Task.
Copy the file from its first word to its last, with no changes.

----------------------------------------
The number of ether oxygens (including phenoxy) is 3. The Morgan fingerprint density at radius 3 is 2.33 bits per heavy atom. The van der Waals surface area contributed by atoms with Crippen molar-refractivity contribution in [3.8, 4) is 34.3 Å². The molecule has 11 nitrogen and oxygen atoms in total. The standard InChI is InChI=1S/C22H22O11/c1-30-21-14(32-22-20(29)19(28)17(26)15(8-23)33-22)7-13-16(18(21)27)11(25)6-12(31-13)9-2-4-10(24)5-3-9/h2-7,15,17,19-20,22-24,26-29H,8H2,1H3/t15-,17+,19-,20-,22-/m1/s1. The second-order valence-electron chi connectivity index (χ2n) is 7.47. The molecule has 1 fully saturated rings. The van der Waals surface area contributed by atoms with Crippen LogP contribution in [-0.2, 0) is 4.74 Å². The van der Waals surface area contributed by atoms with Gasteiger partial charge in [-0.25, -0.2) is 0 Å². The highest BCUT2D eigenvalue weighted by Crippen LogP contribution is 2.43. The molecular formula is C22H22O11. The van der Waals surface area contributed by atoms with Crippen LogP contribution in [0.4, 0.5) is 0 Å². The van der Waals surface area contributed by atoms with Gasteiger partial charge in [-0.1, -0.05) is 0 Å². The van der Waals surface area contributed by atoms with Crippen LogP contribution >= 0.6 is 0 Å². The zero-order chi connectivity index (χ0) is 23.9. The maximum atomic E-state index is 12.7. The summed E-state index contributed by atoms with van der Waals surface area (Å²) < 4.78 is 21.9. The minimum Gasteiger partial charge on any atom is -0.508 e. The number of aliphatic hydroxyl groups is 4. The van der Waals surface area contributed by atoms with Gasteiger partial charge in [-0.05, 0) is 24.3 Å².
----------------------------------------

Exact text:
The number of ether oxygens (including phenoxy) is 3. The Morgan fingerprint density at radius 3 is 2.33 bits per heavy atom. The van der Waals surface area contributed by atoms with Crippen molar-refractivity contribution in [3.8, 4) is 34.3 Å². The molecule has 11 nitrogen and oxygen atoms in total. The standard InChI is InChI=1S/C22H22O11/c1-30-21-14(32-22-20(29)19(28)17(26)15(8-23)33-22)7-13-16(18(21)27)11(25)6-12(31-13)9-2-4-10(24)5-3-9/h2-7,15,17,19-20,22-24,26-29H,8H2,1H3/t15-,17+,19-,20-,22-/m1/s1. The second-order valence-electron chi connectivity index (χ2n) is 7.47. The molecule has 1 fully saturated rings. The van der Waals surface area contributed by atoms with Crippen LogP contribution in [-0.2, 0) is 4.74 Å². The van der Waals surface area contributed by atoms with Gasteiger partial charge in [-0.25, -0.2) is 0 Å². The highest BCUT2D eigenvalue weighted by Crippen LogP contribution is 2.43. The molecular formula is C22H22O11. The van der Waals surface area contributed by atoms with Crippen LogP contribution in [0.4, 0.5) is 0 Å². The van der Waals surface area contributed by atoms with Gasteiger partial charge in [-0.1, -0.05) is 0 Å². The van der Waals surface area contributed by atoms with Crippen LogP contribution >= 0.6 is 0 Å². The zero-order chi connectivity index (χ0) is 23.9. The maximum atomic E-state index is 12.7. The summed E-state index contributed by atoms with van der Waals surface area (Å²) < 4.78 is 21.9. The minimum Gasteiger partial charge on any atom is -0.508 e. The number of aliphatic hydroxyl groups is 4. The van der Waals surface area contributed by atoms with Gasteiger partial charge in [-0.05, 0) is 24.3 Å².